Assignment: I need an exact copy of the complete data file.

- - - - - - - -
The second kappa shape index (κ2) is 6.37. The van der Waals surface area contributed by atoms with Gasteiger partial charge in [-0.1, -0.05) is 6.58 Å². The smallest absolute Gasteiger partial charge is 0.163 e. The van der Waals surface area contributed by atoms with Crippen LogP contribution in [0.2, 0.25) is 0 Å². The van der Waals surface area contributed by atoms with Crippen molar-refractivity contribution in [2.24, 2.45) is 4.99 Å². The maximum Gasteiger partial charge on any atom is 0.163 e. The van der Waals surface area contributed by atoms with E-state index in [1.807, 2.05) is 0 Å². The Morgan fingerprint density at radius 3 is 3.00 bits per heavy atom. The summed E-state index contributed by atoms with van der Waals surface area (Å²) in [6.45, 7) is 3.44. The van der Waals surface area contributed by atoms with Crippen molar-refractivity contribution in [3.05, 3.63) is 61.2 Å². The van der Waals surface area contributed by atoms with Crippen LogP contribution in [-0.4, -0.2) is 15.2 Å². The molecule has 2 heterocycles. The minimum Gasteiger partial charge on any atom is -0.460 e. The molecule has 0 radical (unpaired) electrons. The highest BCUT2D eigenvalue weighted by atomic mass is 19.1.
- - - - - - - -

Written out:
The second kappa shape index (κ2) is 6.37. The van der Waals surface area contributed by atoms with Gasteiger partial charge in [-0.1, -0.05) is 6.58 Å². The smallest absolute Gasteiger partial charge is 0.163 e. The van der Waals surface area contributed by atoms with Crippen LogP contribution in [0.2, 0.25) is 0 Å². The van der Waals surface area contributed by atoms with Crippen molar-refractivity contribution in [2.24, 2.45) is 4.99 Å². The maximum Gasteiger partial charge on any atom is 0.163 e. The van der Waals surface area contributed by atoms with E-state index in [1.807, 2.05) is 0 Å². The Morgan fingerprint density at radius 3 is 3.00 bits per heavy atom. The summed E-state index contributed by atoms with van der Waals surface area (Å²) in [6.45, 7) is 3.44. The van der Waals surface area contributed by atoms with Crippen molar-refractivity contribution in [3.05, 3.63) is 61.2 Å². The van der Waals surface area contributed by atoms with Crippen LogP contribution in [-0.4, -0.2) is 15.2 Å². The molecule has 2 heterocycles. The minimum Gasteiger partial charge on any atom is -0.460 e. The molecule has 0 radical (unpaired) electrons. The highest BCUT2D eigenvalue weighted by atomic mass is 19.1.